A Gallup landslide
by Jerome Armstrong, Wed Apr 07, 2010 at 08:57:22 PM EDT
Its a landslide election coming, that's for sure. It's still too early to say how the individual races stack up. The Democrats have a headstart of not being surprised in having tough elections, and the Republicans have a long ways to go of riding what seems like a peak.
Plus, the indication is that its a "throw the bums out" which includes both Republicans and Democrats, although the Democrats being the party in power means a strict referendum falls exclusively in the Democratic incumbents lap.
The anti-incumbent numbers are mind-boggling. The previous peak was in '92 at 58% saying the members of congress didn't deserve re-election. On election day that year, the numbers were about 49/37 of not deserving/deserving re-election.
Today, those numbers are 65/28, and on the flip-side, Republicans have widened the enthusiasm gap again. True, the Democrats got a 11 point bounce, but Republicans got a 15 point bounce (both from their lows over the past month). A 43/27 ratio from a month ago has moved to a 54/35 ratio today.
Republicans are gleeful, Michael Barone see's 1946-like numbers:
In the off-year election of 1946, Republicans gained 13 seats in the Senate and emerged with a 51–45 majority there, the largest majority that they enjoyed between 1930 and 1980. They gained 55 seats in the House, giving them a 246–188 majority in that body, the largest majority they have held since 1930.
Neverminding the numbers for the moment, it's amazing that Barone writes an entire article aligning similarities, and comes up with the notion that Unions & Gov't Jobs (being continued in part by the stimulus) being the common parallel between '46 and '10. I like reading Barone's history lessons, but he fails to understand the underlying antagonism of '10 is the bailouts and giveaways to corporations (at the expense of individuals).
In '46, there was quite a bit of turmoil over the fact that Unions were doing a lot of striking for better wages and conditions. So, to draw a parallel with that happening, and the November '46 results is valid. To draw a parallel with the current anti-incumbent sentiment in '10 with a notion that people are angry that Gov't workers remain employed at middle-class wages is to really miss the landscape in favor of the viewpoint. But it gets to the point of why Republicans can't fully capitalize off of the political momentum against DC.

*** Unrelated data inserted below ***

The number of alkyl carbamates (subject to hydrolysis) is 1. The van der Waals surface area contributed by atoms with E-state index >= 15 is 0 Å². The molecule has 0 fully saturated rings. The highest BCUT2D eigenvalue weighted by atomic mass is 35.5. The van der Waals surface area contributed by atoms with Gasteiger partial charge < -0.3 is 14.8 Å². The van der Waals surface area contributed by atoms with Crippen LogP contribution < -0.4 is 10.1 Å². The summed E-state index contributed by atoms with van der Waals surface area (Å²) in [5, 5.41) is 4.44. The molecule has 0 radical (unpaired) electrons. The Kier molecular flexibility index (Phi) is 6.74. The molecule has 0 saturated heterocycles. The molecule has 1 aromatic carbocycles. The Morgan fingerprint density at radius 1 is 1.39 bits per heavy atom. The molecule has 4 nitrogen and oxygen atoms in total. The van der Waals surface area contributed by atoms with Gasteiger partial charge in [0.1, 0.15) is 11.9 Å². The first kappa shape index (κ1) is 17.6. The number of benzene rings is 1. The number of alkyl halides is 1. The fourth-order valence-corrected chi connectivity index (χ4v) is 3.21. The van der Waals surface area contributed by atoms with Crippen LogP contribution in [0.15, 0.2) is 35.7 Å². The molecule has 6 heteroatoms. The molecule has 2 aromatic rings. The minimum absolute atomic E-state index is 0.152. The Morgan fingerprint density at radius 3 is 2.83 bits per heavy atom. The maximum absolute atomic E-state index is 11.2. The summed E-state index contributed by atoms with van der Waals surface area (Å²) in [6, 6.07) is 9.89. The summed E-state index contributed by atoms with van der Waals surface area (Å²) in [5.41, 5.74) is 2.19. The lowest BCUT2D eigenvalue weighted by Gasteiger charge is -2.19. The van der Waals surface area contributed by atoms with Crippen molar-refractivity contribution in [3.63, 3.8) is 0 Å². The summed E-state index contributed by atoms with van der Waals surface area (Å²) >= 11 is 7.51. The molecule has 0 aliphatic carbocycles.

They are part of the problem. Even moreso than corruption or the deficit-producing budgets that came to represent the Repubicans of the '00's, Republicans are the party that has done more to tilt the favor to corporations over individuals than the Democrats. True, the Democrats over this cyle, with giveaways like the bank bailouts and mandates to buy corporate insurance, are not really providing an alternative. But that's just another aspect of the problem. People realize that if you throw these bums out, in favor of the last bums, that its not solving anything. And that, to me, is really the crux of the matter that results in the mind-boggling numbers of 65/28 in favor of throwing them all out.
It's not '94 and its not '46. The '10 cycle seems a new independent-minded voter altogether.
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